Top positive review
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Economic success at what cost?
on 27 April 2008
I found this book in many ways an eye opener. China is portrayed as a bit of a dark horse, acheiving wealth and power as the result of very carefully thought out rationale. The methods China has used to achieve success is possibly the most interesting aspect of this book, which is an examination of Chinese politics and the global consequences.
I applaude the authors balanced arguements, despite his self confessed opinion that Europe will prevail enventually (see his previous book.)I found it a disturbing read, (as a non religious person), to observe the achievements of a non religous state putting human rights and
the environment as an after thought. The European concept of interdependance to regulate selfish interest would appear to be a morally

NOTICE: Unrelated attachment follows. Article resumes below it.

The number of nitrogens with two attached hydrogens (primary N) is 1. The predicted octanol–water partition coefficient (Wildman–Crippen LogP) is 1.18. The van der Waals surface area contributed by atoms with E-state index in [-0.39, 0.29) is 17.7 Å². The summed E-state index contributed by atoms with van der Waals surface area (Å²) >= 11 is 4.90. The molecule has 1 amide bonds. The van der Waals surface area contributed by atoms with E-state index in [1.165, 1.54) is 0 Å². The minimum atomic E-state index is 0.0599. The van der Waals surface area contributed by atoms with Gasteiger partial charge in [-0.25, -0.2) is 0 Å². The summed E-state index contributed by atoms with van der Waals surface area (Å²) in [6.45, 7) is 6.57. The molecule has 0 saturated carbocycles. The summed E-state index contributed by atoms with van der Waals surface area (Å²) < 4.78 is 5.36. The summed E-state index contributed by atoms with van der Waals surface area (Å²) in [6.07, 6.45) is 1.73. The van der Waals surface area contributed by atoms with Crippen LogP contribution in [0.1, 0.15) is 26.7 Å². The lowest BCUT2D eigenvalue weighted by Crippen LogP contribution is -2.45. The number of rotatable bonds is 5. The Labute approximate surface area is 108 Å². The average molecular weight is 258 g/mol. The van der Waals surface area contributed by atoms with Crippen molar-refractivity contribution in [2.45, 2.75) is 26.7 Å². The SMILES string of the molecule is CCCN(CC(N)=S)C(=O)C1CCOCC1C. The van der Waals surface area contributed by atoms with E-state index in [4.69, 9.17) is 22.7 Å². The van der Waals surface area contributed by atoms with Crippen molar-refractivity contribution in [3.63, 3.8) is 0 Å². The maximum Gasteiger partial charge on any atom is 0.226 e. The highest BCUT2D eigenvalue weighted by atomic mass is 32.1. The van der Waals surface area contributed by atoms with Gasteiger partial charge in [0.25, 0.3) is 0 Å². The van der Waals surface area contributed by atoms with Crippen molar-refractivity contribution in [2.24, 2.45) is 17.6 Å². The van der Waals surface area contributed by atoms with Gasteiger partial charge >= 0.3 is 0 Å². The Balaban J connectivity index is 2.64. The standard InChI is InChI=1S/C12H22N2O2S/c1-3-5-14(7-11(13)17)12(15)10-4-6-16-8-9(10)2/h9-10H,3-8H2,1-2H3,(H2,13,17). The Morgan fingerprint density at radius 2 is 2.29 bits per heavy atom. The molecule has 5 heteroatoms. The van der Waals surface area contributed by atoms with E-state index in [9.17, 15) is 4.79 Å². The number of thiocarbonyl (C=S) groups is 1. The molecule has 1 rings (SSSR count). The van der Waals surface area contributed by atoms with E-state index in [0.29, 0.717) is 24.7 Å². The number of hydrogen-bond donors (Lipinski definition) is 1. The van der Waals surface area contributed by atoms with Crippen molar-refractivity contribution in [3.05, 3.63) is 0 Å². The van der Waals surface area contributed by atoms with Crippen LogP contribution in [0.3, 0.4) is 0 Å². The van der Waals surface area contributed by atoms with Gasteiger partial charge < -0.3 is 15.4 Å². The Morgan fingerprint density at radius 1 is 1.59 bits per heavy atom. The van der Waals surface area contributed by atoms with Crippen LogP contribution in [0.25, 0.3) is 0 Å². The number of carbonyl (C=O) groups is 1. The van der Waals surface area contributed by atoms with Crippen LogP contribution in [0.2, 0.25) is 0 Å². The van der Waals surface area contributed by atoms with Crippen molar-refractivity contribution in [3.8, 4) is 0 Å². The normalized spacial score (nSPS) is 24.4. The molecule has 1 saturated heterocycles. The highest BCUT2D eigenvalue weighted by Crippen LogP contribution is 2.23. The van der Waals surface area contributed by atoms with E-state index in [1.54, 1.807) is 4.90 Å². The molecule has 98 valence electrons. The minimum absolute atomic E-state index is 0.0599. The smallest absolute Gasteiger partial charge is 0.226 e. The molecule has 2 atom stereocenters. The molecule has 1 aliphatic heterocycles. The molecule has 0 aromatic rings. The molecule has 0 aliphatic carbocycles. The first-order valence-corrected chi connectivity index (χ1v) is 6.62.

superior secular arrangement.
The author makes the valid point that a sudden change to democracy would create many problems itself, it is interesting to entertain the idea that autocracy can compete. However, this is unlikely to endear the reader to such a prospect.
The thing that prevented this book from getting five stars was the neglect of the issue of population. After the boom came the single child policy, what does China think about pensions? (Not mentioned) This book, however, remains a sound, if brief introduction to a completely different way of working a society.